Without screening and treatment, about 70% of infected women will have an adverse pregnancy outcome .
2. Clinical Manifestations
Clinical manifestations of acquired syphilis are not apparently altered by pregnancy. Syphilis is passed from person to person through direct contact with a syphilitic sore, called chancre. Transmission of the organism occurs during vaginal, anal, or oral sex. Sores of primary syphilis occur about 3 weeks after contact, mainly on the external genitals, vagina, cervix, anus, or in the rectum. They are often unrecognized in women because they can be asymptomatic. Syphilitic sore is firm, round, small, and painless and lasts 3 to 6 weeks. It should be distinguished by Genital Herpes, which causes small, painfulblistersfilled with clear or straw-colored fluid. When blisters break, they leave shallowulcersthat are very painful and eventually crust over and slowly heal over 7–14 days or more .
Sypilitic sore can increase the risk of HIV transmission by disrupting mucosal and epithelial barriers and is followed several weeks or months later by widespread cutaneous, mucosal, and sometimes systemic indications of the dissemination of the spirochetes of secondary syphilis. This phase can last up to a year and syphilis is particularly contagious at this stage. Even without treatment both primary and secondary lesions resolve and the infection enters a latent stage. Despite the lack of clinical manifestations, the infection can still be transmitted to the fetus . Tertiary syphilis may occur in a third of untreated people, approximately three to 15 years after the initial infection. It is characterized by infiltrative tumors of skin, bones, or liver (gumma) (15%), central nervous system disorders (neurosyphilis) (6.5%), and cardiovascular problems (10%). People with tertiary syphilis are not infectious .
3. Fetal Infection
Spirochetes can cross the placenta and infect the fetus from about 14 weeks’ gestation, and the risk of fetal infection increases with gestational age . The manifestations of CS are influenced by gestational age, stage of maternal syphilis, maternal treatment, and immunological response of the fetus . CS can lead to spontaneous abortion, usually after the first trimester, or late-term stillbirth in 30 to 40 percent of cases or premature or term delivery of live infants who may have obvious signs of infection or be fully asymptomatic (approximately two-thirds of liveborn cases) . Placental infection and the reduction in blood flow to the fetus are the most common causes of fetal death. An untreated woman has about 70% of chance of fetal infection during the first 4 years of disease. In 35% of cases, infected fetuses are born alive with CS. Low birth weight can be the only sign of infection. In fact about 60% of liveborns are asymptomatic at birth [20, 21]. CS has been traditionally classified in early congenital syphilis (ECS) and late congenital syphilis (LCS). In ECS signs appear in the first 2 years of life while in LCS signs appear over the first 2 decades. Clinical manifestations of ECS are the result of active infection and inflammation while clinical manifestations of LCS are malformation or stigmata that represent the scars induced by initial lesions of ECS or can be the result of chronic inflammation . After fetal infection occurs, any organ system can be affected because of the widespread spirochetal dissemination.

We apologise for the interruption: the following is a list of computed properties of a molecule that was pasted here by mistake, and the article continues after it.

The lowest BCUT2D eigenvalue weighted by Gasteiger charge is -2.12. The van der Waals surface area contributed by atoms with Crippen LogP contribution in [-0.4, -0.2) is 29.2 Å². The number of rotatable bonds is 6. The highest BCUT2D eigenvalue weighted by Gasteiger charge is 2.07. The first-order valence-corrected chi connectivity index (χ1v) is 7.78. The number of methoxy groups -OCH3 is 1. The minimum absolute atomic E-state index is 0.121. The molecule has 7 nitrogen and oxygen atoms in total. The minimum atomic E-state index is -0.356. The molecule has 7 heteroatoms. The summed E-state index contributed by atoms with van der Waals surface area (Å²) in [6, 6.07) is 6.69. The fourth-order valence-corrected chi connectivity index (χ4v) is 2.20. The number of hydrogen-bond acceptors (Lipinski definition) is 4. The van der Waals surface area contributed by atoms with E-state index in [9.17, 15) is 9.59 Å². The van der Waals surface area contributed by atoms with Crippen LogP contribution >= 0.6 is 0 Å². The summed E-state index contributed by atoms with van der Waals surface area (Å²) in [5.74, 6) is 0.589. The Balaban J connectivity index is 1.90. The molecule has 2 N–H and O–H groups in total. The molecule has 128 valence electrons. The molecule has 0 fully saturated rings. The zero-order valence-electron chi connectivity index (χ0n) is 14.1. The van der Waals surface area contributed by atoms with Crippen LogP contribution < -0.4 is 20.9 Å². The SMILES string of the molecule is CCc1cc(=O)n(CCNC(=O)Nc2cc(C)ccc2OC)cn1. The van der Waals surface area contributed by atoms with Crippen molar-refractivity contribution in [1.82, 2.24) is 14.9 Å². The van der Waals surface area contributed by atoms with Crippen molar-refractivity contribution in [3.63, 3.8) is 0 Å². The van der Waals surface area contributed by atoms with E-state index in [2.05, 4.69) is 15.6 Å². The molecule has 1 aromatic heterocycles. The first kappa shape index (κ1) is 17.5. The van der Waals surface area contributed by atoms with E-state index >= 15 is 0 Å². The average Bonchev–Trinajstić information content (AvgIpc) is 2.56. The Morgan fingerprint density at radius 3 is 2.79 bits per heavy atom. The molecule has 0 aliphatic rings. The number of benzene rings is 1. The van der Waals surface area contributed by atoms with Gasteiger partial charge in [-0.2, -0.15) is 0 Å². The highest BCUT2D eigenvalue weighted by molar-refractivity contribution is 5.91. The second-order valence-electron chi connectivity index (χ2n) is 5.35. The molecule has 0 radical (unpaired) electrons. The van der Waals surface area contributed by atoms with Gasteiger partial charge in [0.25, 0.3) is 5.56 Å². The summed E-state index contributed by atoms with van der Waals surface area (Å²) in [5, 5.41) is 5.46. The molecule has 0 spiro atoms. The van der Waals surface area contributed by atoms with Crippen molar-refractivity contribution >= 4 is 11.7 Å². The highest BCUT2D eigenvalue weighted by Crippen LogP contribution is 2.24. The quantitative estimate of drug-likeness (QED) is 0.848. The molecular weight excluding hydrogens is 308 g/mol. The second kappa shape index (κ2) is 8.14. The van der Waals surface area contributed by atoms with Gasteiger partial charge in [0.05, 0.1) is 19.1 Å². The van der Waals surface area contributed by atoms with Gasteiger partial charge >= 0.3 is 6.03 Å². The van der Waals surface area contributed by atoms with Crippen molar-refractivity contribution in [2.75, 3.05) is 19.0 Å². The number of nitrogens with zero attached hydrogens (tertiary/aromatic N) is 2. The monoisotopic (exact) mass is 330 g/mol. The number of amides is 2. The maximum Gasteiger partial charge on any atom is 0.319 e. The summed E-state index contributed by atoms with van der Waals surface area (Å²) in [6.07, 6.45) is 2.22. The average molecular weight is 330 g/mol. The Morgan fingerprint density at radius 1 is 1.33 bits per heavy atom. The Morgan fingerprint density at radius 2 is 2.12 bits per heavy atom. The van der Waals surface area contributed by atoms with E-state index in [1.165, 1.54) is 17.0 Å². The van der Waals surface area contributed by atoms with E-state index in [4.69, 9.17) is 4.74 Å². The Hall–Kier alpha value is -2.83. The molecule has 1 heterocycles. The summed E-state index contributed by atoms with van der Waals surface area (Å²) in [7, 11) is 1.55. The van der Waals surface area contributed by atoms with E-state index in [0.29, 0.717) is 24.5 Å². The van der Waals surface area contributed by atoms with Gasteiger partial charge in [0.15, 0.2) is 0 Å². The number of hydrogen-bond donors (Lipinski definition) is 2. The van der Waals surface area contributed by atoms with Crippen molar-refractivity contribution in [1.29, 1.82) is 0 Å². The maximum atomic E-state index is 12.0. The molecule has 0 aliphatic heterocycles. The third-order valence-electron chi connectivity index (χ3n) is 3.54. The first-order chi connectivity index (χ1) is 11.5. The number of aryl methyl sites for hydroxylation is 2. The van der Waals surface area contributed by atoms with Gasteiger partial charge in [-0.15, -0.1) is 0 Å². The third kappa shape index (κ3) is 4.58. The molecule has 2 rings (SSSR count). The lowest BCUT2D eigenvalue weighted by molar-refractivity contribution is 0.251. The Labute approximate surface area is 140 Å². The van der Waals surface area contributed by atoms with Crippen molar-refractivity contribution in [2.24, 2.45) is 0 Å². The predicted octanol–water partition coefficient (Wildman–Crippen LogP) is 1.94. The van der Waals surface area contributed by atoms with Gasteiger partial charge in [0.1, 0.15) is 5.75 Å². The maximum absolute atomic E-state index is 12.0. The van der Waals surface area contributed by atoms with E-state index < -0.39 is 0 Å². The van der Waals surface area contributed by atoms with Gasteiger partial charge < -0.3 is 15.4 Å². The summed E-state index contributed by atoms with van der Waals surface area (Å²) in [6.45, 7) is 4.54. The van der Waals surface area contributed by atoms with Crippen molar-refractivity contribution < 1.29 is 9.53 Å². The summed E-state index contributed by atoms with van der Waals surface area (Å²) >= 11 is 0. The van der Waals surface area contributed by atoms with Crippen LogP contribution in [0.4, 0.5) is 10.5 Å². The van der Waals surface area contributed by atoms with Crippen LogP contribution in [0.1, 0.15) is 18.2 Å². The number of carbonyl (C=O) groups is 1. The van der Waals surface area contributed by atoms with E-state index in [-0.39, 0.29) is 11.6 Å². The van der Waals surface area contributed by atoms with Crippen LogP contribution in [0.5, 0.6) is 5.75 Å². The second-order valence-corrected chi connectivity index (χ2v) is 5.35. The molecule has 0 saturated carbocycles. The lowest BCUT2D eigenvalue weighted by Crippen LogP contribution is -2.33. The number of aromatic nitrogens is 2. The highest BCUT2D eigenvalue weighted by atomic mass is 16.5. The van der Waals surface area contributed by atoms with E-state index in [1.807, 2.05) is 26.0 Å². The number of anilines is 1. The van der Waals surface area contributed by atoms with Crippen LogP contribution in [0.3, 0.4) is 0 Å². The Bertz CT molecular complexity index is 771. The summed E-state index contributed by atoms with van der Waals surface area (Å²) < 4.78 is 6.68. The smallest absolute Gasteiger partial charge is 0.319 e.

4. Early Congenital Syphilis
Hepatomegaly is present in nearly all infants with CS, while splenomegaly is present in half of cases. Jaundice has been recorded in 33% of cases, as a consequence of syphilitic hepatitis or of hemolytic anemia [2, 22]. Elevated serum transaminase and alkaline phosphatase concentrations and direct hyperbilirubinemia can occur; the prothrombin time may be prolonged [23–25]. Generalized lymphadenopathy has been described in 50% of patients. Large epitrochlear nodes are typical of CS .